Published in the Lancaster Guardian 11/2/2010
THE River Lune could provide Halton with more than a third of its electricity needs under a new scheme.
Lancaster Cohousing, in partnership with Local and Effective Sustainable Solutions (LESS) and Halton Community Association (HCA), has won a 500,000 grant to develop a community owned hydro-electric scheme at Halton Gorge.
The money will also be spent on converting the former Luneside Engineering factory at Halton Mills into eco-housing, and installing new solar panels. The Halton project is one of just 22 across the country to be granted funds from the Government’s Low Carbon Community Challenge.
Jon Sear, Lancaster Cohousing project manager said: “It’s fantastic the Government has recognised that we are planning something really special.
“But our project won’t just be a national example of low carbon living.
It will deal with the dereliction of the former Luneside Engineering factory so that the whole of Halton Gorge is a more pleasant place to visit.”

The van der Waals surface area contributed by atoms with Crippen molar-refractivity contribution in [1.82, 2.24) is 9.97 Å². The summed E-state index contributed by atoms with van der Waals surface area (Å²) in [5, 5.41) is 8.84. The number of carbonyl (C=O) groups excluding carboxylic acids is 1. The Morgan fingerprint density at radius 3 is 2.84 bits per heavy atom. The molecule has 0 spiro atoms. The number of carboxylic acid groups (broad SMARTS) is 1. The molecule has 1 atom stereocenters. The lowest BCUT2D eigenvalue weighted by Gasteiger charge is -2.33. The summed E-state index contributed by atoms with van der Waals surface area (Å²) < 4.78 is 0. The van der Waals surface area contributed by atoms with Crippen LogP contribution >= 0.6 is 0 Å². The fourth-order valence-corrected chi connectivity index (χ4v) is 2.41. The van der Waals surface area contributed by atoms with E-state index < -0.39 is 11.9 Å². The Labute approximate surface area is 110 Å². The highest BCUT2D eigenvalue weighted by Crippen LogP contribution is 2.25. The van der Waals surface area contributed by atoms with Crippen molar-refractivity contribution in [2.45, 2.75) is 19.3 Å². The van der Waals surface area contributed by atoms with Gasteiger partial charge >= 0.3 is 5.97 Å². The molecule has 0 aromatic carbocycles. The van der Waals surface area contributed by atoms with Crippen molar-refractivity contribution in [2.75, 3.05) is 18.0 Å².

Lancaster Cohousing plans to build around 30 zero-carbon homes within some of the existing factory walls, to be ready by early 2012. Already, 20 have been reserved.
A Victorian mill, which forms part of the site, will be refurbished to provide office space, workshop areas and studios for local businesses. A detailed planning application will be submitted in March.
Work is expected to start in the summer with a proposed opening date of next year.
HCA will install the hydro turbine, with power being sold locally and profits going towards developing new environmental projects in the village.
Maureen Richardson, community association fundraiser, said the turbine could supply electricity to 300 houses, and when the river is flowing faster.